Lentigo maligna melanoma manifests as an irregular patch of discolored skin. Initially, it often resembles brown marks (lentigines) or common freckles, but along the line, it becomes more noticeable and begins to expand across the skin. Like other forms of melanoma, it can be understood by the ABCDE rule of malignancy: asymmetry, border irregularity, color variation, large diameter, and evolving of a mole.
It is not possible to diagnose lentigo maligna melanoma with the naked eye. Patients most often come to the hospital with complaints of a large diameter irregular lesion or nodule on their skin. Melanoma patients need a thorough and complete physical examination, with particular attention to the lymph nodes and skin. Hence, an excisional biopsy should be conducted to diagnose lentigo maligna melanoma.
Accurate diagnosis of lentigo maligna melanoma is critical. Clinical investigation is aided by dermoscopy and in some centers, by confocal microscopy. Dermoscopy helps in differentiating lentigo maligna from other skin lesions while confocal fluorescence microscopy is used to view the lesion in 3 dimensions. New techniques are being tested and evaluated to help classify the extent of lentigo maligna melanoma before excision biopsy. The gold standard for diagnosing lentigo maligna melanoma is a full-thickness skin biopsy and dermatopathological analysis of the biopsy specimen. Other tests are not mandatory in the majority of cases, but those with invasive melanoma deeper than 1-mm thick should have imaging studies and a lymph node biopsy as part of their workup.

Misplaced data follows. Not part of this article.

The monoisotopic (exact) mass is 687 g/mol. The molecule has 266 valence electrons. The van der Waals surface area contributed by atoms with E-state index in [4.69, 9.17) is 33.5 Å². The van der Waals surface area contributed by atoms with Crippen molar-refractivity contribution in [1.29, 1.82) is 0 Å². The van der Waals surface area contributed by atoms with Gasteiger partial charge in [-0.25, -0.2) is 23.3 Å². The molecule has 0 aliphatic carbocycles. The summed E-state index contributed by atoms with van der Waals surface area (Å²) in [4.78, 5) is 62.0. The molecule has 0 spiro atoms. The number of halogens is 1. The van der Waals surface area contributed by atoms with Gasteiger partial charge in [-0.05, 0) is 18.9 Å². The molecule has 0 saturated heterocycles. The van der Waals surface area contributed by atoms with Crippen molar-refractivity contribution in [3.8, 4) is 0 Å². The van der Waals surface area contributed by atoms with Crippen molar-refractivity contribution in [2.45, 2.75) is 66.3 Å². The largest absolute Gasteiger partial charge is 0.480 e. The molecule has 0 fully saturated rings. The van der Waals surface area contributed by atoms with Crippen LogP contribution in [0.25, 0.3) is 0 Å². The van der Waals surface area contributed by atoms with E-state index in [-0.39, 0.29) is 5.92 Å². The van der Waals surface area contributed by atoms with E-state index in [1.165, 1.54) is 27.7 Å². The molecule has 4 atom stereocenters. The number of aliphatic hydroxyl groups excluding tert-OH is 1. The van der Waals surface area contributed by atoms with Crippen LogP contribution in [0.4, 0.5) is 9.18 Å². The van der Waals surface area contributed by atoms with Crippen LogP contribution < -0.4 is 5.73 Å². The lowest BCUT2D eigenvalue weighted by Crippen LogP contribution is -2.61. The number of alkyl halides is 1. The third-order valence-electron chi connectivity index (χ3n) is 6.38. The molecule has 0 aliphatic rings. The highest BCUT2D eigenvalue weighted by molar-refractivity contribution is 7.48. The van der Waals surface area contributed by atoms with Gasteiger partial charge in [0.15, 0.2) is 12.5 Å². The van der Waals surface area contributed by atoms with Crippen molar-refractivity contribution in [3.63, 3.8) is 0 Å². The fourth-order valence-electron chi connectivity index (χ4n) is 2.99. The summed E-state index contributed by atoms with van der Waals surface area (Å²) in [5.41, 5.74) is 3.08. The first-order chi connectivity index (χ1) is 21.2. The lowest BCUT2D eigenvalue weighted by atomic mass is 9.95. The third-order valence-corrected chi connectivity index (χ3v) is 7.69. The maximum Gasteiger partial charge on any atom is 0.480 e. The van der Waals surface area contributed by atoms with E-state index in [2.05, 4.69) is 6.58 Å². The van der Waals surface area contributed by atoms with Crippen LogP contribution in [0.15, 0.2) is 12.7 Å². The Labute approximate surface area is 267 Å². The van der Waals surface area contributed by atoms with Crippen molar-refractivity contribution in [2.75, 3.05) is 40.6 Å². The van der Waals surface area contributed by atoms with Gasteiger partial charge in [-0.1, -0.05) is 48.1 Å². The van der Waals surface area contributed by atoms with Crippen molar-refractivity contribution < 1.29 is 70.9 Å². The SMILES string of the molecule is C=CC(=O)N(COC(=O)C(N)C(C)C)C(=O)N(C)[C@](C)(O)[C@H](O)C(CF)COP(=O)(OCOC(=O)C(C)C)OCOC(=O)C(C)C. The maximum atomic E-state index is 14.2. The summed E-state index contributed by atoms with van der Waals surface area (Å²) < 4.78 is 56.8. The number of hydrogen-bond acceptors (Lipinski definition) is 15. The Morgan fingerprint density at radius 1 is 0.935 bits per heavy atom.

The standard and most preferred treatment for lentigo maligna melanoma is surgical excision. However, for patients who cannot have surgery, several conservative therapies can be applied. These therapies include cryotherapy, chemotherapy, and immune therapy with topical imiquimod. Occasionally radiotherapy is applied to destroy melanoma cells, though studies have shown mixed feelings concerning the effectiveness of this therapy option because it may miss focal lentigo maligna melanoma. Non-surgical therapies have been documented to have a recurrence rate of 20% to 100% in 5 years. This shows that surgical resection is the best treatment modality.
Separating lentigo maligna melanoma from its predecessor remains a diagnostic dilemma especially in cases with cryotherapy and other therapeutic interventions. It is important to use a low threshold for biopsy of pigmented facial tumors. More than 50% in a series of 85 excised lesions with a clinical diagnosis of lentigo maligna melanoma were reported to have lentigo maligna melanoma.
Consideration should be given to the following conditions when patients are evaluated for suspected lentigo maligna melanoma and lentigo maligna:
The treatment depends on the thickness of the invasive component of the lentigo maligna, and it is similar to other melanomas of the same thickness and stage.
Lentigo maligna melanoma is staged to determine the degree of severity, presence or absence of metastasis and to prescribe the best treatment plan.
The prognosis of lentigo maligna melanoma is fair unless it has metastasized (spread). A patient’s prognosis depends significantly on the time, overall wellness of the patient, diagnosis, and depth of the lesion.
Potential pitfalls that have been linked to lentigo maligna melanoma include late diagnosis or inadequate follow-up care. In most cases, doctors fail to diagnose lentigo maligna and brush it off as a benign skin lesion.